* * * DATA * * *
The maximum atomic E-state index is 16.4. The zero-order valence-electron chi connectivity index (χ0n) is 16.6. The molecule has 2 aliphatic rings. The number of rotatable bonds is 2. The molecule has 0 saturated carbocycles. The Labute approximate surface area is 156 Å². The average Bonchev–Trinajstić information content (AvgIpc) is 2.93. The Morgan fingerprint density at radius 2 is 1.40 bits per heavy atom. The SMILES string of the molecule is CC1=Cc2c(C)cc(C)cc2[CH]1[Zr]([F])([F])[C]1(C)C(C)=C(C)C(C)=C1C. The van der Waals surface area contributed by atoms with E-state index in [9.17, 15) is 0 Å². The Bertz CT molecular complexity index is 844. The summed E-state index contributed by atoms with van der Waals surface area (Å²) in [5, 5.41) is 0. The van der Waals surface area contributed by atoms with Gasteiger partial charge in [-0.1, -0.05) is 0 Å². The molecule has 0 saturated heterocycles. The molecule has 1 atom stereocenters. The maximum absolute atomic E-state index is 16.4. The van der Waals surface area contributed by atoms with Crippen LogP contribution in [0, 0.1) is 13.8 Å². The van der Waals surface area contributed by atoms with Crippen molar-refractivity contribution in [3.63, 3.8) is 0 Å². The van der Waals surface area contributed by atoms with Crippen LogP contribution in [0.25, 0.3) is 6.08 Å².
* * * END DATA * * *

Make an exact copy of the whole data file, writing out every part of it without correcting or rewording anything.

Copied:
The maximum atomic E-state index is 16.4. The zero-order valence-electron chi connectivity index (χ0n) is 16.6. The molecule has 2 aliphatic rings. The number of rotatable bonds is 2. The molecule has 0 saturated carbocycles. The Labute approximate surface area is 156 Å². The average Bonchev–Trinajstić information content (AvgIpc) is 2.93. The Morgan fingerprint density at radius 2 is 1.40 bits per heavy atom. The SMILES string of the molecule is CC1=Cc2c(C)cc(C)cc2[CH]1[Zr]([F])([F])[C]1(C)C(C)=C(C)C(C)=C1C. The van der Waals surface area contributed by atoms with E-state index in [9.17, 15) is 0 Å². The Bertz CT molecular complexity index is 844. The summed E-state index contributed by atoms with van der Waals surface area (Å²) in [5, 5.41) is 0. The van der Waals surface area contributed by atoms with Gasteiger partial charge in [-0.1, -0.05) is 0 Å². The molecule has 0 saturated heterocycles. The molecule has 1 atom stereocenters. The maximum absolute atomic E-state index is 16.4. The van der Waals surface area contributed by atoms with Crippen LogP contribution in [0, 0.1) is 13.8 Å². The van der Waals surface area contributed by atoms with Crippen molar-refractivity contribution in [3.63, 3.8) is 0 Å². The van der Waals surface area contributed by atoms with Crippen LogP contribution in [0.25, 0.3) is 6.08 Å².